ADHD may have evolved to give us foraging superpowers

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FACT: ADHD may have evolved to make us better at picking berries

By means of Rachel Feltman

Researchers from the University of Pennsylvania recently announced this an investigation into the potential evolutionary benefits of ADHD. They analyzed data from 457 adults who played an online foraging game, where the goal was to collect as many berries as possible within eight minutes.

Players can choose to continue collecting berries from the bushes in their original location, or move to a new patch. (This sounds a lot like one, by the way game I used to play on Neopets!) Moving would cost them a short break, and there was no guarantee that the plot would have as many berries as their current location, but the number of berries you could get from each bush decreased each time you foraged on it again.

Along with the game, subjects also took part in a study to assess whether they had symptoms of ADHD. This did not constitute a full or formal diagnosis, but screened for characteristics such as concentration problems.

When the researchers compared the study results to the gaming statistics, they found that people with ADHD symptoms played differently (and more effectively) than their peers. They were more likely to move to a different bush and collect an average of 602 berries compared to 521.

I probably don't need to tell you that this isn't exactly a perfect model for actual foraging. The researchers hope to conduct a similar experiment with personal foraging in the future, using people with a formal ADHD diagnosis as test subjects, but that would obviously be a much more complicated experiment to conduct.

But this isn't the first study to suggest that ADHD traits and other forms of neurodiversity may have evolved to help our ancestors survive. Other studies have examined differences in the way people with ADHD cope search for information or objects and found that we spend more time in the 'explore' phase of foraging than in the 'exploit' phase. There is even ongoing research into this suggest that children with ADHD are less susceptible Unpleasant inattention bias.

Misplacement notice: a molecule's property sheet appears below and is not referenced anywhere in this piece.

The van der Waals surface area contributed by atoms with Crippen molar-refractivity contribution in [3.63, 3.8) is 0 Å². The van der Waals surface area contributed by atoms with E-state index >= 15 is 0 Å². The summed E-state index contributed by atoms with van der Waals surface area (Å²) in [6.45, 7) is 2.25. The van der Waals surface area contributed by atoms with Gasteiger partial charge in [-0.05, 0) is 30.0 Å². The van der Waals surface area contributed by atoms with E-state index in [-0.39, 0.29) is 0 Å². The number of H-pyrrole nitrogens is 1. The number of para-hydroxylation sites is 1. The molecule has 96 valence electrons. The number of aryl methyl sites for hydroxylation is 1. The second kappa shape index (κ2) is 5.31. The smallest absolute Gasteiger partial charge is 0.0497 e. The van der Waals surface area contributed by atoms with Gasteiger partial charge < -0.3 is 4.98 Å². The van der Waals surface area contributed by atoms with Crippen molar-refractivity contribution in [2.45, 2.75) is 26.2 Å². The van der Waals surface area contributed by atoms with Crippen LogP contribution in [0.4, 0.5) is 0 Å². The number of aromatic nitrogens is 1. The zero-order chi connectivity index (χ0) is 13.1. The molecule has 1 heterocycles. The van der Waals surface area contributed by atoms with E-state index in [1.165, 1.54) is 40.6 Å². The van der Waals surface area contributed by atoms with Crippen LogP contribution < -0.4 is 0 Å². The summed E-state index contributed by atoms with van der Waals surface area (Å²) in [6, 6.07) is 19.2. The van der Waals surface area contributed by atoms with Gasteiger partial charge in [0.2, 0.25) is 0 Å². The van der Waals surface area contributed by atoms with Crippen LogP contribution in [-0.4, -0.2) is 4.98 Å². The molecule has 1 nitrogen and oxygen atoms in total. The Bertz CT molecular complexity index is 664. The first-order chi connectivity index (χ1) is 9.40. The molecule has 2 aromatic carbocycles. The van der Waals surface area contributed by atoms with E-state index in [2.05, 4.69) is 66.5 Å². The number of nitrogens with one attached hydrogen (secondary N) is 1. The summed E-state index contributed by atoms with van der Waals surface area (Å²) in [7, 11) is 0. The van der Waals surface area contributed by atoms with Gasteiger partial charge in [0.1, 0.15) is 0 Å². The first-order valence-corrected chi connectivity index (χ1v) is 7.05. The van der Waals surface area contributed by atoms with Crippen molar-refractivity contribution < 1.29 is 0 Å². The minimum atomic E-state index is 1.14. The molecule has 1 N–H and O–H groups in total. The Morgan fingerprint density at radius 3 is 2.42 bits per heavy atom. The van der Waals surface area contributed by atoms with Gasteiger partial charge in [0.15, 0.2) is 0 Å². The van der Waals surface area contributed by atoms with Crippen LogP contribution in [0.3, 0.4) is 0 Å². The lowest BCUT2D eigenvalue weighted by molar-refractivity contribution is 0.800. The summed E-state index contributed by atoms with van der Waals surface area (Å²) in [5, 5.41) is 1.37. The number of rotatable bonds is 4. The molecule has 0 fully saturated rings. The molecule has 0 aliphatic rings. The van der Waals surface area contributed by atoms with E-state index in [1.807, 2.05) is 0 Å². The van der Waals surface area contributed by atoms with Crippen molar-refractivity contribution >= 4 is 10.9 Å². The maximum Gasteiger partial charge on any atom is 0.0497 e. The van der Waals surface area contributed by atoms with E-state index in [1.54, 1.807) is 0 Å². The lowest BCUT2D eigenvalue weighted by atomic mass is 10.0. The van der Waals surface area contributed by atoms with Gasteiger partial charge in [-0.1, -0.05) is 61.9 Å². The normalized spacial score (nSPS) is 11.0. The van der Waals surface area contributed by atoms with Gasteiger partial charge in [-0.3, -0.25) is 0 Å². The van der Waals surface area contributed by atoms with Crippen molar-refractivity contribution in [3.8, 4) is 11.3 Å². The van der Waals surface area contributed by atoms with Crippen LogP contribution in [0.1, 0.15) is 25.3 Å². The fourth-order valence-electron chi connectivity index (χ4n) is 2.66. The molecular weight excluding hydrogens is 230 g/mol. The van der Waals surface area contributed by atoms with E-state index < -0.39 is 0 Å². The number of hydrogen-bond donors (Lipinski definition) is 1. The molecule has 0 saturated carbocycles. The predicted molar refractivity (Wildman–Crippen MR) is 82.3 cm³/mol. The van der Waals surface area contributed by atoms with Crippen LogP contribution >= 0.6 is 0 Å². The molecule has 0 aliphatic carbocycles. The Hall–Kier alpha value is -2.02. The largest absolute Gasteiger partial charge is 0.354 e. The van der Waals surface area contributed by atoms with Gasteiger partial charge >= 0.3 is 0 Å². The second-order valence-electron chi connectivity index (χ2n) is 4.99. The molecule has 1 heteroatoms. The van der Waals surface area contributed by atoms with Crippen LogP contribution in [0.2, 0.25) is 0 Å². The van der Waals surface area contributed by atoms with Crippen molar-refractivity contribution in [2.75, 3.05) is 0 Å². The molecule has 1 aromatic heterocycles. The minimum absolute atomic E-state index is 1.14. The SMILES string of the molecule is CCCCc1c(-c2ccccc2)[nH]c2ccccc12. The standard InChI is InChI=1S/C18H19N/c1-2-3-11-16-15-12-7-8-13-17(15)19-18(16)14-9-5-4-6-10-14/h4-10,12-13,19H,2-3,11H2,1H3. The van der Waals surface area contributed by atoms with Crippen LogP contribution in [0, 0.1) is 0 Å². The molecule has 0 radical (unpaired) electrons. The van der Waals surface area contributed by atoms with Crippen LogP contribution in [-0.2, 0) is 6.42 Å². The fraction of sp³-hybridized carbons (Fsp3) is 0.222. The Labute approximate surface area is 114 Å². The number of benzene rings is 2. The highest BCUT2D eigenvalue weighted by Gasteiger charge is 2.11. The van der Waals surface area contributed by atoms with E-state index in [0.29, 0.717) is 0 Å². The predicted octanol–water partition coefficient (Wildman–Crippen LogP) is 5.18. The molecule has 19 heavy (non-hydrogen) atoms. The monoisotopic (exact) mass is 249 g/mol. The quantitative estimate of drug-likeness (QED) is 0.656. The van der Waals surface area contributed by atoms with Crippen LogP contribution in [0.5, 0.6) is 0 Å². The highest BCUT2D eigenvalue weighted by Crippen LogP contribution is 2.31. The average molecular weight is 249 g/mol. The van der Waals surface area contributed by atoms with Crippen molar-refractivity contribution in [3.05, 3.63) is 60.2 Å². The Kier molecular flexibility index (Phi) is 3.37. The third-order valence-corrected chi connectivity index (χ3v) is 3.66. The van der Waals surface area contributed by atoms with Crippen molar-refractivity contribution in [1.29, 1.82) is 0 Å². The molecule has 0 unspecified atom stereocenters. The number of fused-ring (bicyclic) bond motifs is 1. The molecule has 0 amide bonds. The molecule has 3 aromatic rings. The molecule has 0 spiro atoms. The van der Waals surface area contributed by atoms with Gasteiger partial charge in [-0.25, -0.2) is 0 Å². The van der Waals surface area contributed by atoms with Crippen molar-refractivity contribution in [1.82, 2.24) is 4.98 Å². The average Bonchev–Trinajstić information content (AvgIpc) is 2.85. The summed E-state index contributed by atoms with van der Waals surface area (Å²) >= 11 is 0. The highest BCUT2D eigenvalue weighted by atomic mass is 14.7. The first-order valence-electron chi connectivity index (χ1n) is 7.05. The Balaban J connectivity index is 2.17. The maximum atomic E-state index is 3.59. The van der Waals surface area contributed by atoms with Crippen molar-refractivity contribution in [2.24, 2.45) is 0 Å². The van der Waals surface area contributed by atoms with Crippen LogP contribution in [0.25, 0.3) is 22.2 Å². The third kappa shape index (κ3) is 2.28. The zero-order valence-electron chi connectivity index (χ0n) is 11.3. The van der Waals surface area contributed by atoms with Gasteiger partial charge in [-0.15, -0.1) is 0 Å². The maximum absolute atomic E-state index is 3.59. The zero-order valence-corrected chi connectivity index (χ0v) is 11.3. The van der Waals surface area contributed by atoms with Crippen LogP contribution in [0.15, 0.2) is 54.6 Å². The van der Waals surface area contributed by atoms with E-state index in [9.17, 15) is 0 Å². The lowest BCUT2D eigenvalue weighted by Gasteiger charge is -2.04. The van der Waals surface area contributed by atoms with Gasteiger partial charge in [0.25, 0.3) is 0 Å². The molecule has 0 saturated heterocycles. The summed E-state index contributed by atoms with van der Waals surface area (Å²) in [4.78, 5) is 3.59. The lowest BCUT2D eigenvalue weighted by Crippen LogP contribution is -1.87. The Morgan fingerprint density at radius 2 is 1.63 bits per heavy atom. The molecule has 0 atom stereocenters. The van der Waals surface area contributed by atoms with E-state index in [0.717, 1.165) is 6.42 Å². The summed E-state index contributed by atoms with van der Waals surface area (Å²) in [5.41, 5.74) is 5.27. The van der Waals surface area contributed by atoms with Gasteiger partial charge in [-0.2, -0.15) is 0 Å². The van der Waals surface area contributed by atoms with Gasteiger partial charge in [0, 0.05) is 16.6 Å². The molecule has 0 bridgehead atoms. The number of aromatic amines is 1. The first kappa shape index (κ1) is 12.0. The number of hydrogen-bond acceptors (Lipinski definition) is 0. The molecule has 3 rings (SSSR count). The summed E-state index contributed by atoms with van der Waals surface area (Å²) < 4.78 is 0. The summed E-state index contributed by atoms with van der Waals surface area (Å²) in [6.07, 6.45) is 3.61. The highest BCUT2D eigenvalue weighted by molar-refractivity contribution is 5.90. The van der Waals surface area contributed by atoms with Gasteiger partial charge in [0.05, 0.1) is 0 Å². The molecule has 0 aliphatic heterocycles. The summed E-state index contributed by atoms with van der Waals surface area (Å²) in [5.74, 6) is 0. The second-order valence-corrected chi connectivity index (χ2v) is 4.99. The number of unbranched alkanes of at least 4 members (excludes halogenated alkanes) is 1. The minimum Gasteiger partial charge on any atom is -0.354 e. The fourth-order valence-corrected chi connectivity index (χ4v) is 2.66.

In 2008, researchers discovered that members of a nomadic group in Kenya were associated with gene mutations ADHD had better health than average, while those same mutations were linked to malnutrition in closely related people who lived as farmers. There is a broad idea known as the hunter versus farmer hypothesis that relates to this phenomenon. The idea is that the hyperfocus associated with ADHD was actually a very useful trait back when humans spent their days hunting and foraging. It is much less useful in agricultural and industrialized life. A 1998 study found that adults with self-reported ADHD were much more able to postpone eating, sleeping and other personal needs in order to focus on an urgent task, such as a last-minute deadline. That's a mentality that would have come in handy when faced with unpredictable food acquisitions, such as the sudden appearance of a herd of mammoths or an unexpected abundance of berries.

Some researchers have even suggested so sugar can cause symptoms of hyperactivity because the fructose tricks our brains into thinking we've encountered a food bounty and should look for more berries.

While much more research needs to be done on this topic, this study is an important reminder that our The current sense of what is 'good' and what is 'normal' is quite arbitrary– and that reframing these ideas can yield really cool insights into why people actually are the way they are. And according to some collectors, these findings are certainly no surprise.

FACT: Venus is Earth's evil twin

By means of Knimbay

Join me on a fascinating journey into the depths of the mysteries of Venus. From the Elden Ring DLC ​​to the mythological appeal of Venus and her long-standing status as a scientific enigma, my contribution to this week's episode dances between realms of curious tangents, gender-fluid anatomy, and fantasy. As we explore the dual nature of Venus and delve into the origins of both factual and fictional stories, listeners are invited to ponder the cosmic wonders that await (and hopefully be revealed) beyond the confines of Earth in the Shadow of the Erdtree). With warmth and perhaps too much matcha, we navigate the intersection of myth and science and embrace the magic of research.

If this week's episode leaves you hungry for more Venus-related science, check out NASA's content on the topic:

FACT: People think this lotion attracts spiders en masse, but the truth is more complicated than that

By means of Jess Boddy

At the end of last year, people were all confused because of the lotion spiders. Yes, the lotion spiders. Someone left a review on Sephora's website about a specific type of lotion: the Delícia Drench body butter from the company Sol de Janeiro. Here is that review.

ADHD may have evolved to give us foraging superpowers 2

This wasn't the only review stating that this lotion attracted spiders; there were a handful. And then the unspeakable happened… People posted the reviews on Reddit. The news about lotion spiders spread like wildfire. People began conducting their own “home experiments,” where they spread the lotion on tissues and watched to see if spiders appeared. Almost everyone came to the same conclusion: this lotion attracts wolf spiders.

However, scientists aren't so sure. Listen to this week's episode to find out the scientific truth about this potentially spider-attracting beauty product — and whether there are others you should avoid if you're afraid of arachnids. (Spoiler: It's complicated.)

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